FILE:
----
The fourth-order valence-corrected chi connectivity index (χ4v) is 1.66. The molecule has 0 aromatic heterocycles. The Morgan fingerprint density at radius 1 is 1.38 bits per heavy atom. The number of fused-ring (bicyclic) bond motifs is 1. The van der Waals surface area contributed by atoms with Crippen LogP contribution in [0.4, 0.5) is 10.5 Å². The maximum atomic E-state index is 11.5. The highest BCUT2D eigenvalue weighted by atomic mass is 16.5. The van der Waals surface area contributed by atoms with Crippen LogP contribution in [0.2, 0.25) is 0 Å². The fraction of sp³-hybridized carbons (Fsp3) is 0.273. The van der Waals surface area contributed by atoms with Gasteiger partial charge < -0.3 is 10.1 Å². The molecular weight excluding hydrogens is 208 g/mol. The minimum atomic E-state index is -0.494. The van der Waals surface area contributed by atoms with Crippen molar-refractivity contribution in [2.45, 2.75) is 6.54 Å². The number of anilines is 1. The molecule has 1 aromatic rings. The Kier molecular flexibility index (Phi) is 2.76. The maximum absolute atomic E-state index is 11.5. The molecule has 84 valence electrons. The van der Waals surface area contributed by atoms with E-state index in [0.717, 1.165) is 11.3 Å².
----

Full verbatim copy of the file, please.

The fourth-order valence-corrected chi connectivity index (χ4v) is 1.66. The molecule has 0 aromatic heterocycles. The Morgan fingerprint density at radius 1 is 1.38 bits per heavy atom. The number of fused-ring (bicyclic) bond motifs is 1. The van der Waals surface area contributed by atoms with Crippen LogP contribution in [0.4, 0.5) is 10.5 Å². The maximum atomic E-state index is 11.5. The highest BCUT2D eigenvalue weighted by atomic mass is 16.5. The van der Waals surface area contributed by atoms with Crippen LogP contribution in [0.2, 0.25) is 0 Å². The fraction of sp³-hybridized carbons (Fsp3) is 0.273. The van der Waals surface area contributed by atoms with Gasteiger partial charge < -0.3 is 10.1 Å². The molecular weight excluding hydrogens is 208 g/mol. The minimum atomic E-state index is -0.494. The van der Waals surface area contributed by atoms with Crippen molar-refractivity contribution in [2.45, 2.75) is 6.54 Å². The number of anilines is 1. The molecule has 1 aromatic rings. The Kier molecular flexibility index (Phi) is 2.76. The maximum absolute atomic E-state index is 11.5. The molecule has 84 valence electrons. The van der Waals surface area contributed by atoms with E-state index in [0.717, 1.165) is 11.3 Å².